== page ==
One of my friends (that knows very well Wireless world) told me following:

Consider we have high speed AP. If one user stays out of the range of AP WiFi (lets say 51 meter away) - he will have low throughput and therefore all users that connected to the same AP will suffer from low traffic.

Is it true?


3 Answers 3


Does distance of one user from WiFi AP have negative impact on other connected users?

Yes, this is true at least in the traditional 802.11 network.

Why? By the nature of 802.11 wireless, a channel (i.e. frequency range) is a shared medium. Only one device can be using the channel at a single moment in time. So a device connecting at a lower data rate will potentially consume more of the "airtime" available for communication; using more airtime to send/receive the same amount of data.

There are a couple of features in many modern 802.11 networks that mitigate or reduce this impact. Some wireless systems provide for client "airtime fairness" mechanisms. By manipulating the traffic in some fashion, each client is given an equal amount of time to use the channel, passing as much data as it can during it's allotted time.

Second, starting with 802.11ac, multi-user MIMO (aka MU-MIMO) was introduced. Combined with beam forming, this allows an 802.11ac access point to allocate radio resources to communicate with more than one downstream client at the same time. 802.11ax (still in the draft process) provides an improvement to allow MU-MIMO in both downstream and upstream directions.


An individual station will receive traffic at whatever speed it can, independent of any other stations. In infrastructure mode (with an AP), stations communicate with the AP, not each other, so the ability for each station to hear and understand each other is (a) not necessary, and (b) often not even possible (see also: hidden node problem.)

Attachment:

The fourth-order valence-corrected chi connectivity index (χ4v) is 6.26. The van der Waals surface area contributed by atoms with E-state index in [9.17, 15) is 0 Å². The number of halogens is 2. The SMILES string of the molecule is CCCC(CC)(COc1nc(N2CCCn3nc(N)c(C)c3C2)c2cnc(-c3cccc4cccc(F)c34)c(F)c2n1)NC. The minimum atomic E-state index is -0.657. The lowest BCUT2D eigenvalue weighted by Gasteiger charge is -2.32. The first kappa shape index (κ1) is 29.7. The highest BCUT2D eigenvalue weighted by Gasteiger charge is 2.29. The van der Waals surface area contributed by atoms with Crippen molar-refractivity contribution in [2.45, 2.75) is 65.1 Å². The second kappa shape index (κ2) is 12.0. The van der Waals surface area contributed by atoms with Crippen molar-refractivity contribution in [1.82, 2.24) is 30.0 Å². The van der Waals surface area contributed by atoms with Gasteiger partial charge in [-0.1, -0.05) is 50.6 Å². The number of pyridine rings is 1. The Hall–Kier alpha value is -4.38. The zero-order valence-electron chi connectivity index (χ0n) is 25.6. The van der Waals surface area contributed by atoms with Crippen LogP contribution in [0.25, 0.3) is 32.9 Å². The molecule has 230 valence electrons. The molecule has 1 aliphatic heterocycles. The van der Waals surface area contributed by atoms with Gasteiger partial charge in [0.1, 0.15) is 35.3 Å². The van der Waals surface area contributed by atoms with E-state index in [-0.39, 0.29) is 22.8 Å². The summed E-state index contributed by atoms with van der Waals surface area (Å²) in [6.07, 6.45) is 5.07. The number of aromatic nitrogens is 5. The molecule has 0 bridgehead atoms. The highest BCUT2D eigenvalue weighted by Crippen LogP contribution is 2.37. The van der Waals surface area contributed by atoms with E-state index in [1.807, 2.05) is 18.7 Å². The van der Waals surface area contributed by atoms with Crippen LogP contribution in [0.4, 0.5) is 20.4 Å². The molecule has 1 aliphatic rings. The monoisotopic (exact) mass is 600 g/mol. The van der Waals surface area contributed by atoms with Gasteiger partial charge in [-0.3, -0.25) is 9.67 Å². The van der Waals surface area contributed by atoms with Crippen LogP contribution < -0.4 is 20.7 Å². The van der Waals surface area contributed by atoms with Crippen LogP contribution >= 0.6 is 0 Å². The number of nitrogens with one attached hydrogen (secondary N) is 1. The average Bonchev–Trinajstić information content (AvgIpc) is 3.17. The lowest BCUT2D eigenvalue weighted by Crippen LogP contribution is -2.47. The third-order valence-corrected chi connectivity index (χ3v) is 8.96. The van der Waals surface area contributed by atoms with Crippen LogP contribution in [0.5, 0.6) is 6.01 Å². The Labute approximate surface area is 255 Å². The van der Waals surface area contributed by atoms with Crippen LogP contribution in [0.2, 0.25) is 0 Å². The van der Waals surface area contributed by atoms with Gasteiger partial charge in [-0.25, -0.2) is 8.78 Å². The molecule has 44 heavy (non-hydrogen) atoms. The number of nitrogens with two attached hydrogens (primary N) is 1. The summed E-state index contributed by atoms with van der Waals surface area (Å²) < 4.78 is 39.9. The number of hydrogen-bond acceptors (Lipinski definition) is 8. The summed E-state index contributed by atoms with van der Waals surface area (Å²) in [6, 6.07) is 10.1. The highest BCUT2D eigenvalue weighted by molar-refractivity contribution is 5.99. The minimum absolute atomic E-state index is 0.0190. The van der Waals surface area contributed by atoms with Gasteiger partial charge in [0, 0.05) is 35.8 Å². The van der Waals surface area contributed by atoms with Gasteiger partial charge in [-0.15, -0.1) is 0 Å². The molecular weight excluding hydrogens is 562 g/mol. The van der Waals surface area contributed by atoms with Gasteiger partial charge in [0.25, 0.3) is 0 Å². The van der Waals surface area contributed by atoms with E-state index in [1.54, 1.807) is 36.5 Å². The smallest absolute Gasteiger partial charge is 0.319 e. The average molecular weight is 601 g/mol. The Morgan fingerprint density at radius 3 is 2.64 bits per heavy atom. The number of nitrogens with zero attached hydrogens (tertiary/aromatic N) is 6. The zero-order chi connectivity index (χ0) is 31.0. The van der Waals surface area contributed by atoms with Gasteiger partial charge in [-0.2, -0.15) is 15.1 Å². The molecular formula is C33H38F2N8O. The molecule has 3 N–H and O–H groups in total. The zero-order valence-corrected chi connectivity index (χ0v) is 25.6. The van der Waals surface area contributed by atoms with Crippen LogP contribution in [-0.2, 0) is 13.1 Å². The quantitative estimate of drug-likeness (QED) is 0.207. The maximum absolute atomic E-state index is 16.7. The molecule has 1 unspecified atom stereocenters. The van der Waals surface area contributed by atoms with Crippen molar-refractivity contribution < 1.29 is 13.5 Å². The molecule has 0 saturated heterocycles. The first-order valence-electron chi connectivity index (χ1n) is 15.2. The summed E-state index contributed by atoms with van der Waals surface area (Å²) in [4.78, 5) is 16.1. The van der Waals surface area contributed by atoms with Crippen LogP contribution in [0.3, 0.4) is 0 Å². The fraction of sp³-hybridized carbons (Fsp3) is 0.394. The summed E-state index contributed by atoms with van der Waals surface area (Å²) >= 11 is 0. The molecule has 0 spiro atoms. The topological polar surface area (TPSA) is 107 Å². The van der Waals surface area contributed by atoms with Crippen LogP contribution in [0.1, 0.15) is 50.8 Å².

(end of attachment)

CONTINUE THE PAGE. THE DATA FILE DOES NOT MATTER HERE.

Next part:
What will be slow is broadcast (and thus multicast) traffic as that has to be sent at a rate ALL stations can hear. That's one frame that will only be sent once with no acknowledgement. (that's call basic-rate, and is substantially less than any main-rate.)


Well it depends... See, wireless interference is unfortunately inevitable, because wireless LAN communications are based on radio frequency signals that require a clear and unobstructed transmission path.


WAP's cant detect "collisions", since these "signals" are in the air. So their mechanism WAPs have to deal with collisions is "carrier sense multiple access/collision avoidance" (CSMA/CA). Basically what that is, is a threshold/window in which a single devices can transmit data. Therefore the more people attached to a WAP the slower they transmit because their time slot they're allowed to transmit through becomes smaller and smaller and smaller...

Now, I believe what might be happening is that its taking a long time for the WAP to relay to the device/determine when what device has this "right of way" to transmit its data. And that since wireless is typically slower then wired speeds so is the network broadcasts, as a result they too are slower when relaying to the WAP.

I hope that makes sense. And it could be possible however, I don't believe that his throughput would drop significantly enough for him to notice it.

  • 1
    That's not exactly how it works (i.e. TDM), and isn't the question he asked. If you are connected at 400mbps, and I connect at 100mbps, my association doesn't drag the whole network down to 100mbps. Yes, my traffic will take 4x as long to transmit, but it otherwise has no effect on anyone elses transfer speed.
    – Ricky
    Jan 14, 2019 at 19:55
  • ahhh I see makes sence
    – Boschko
    Jan 14, 2019 at 21:02

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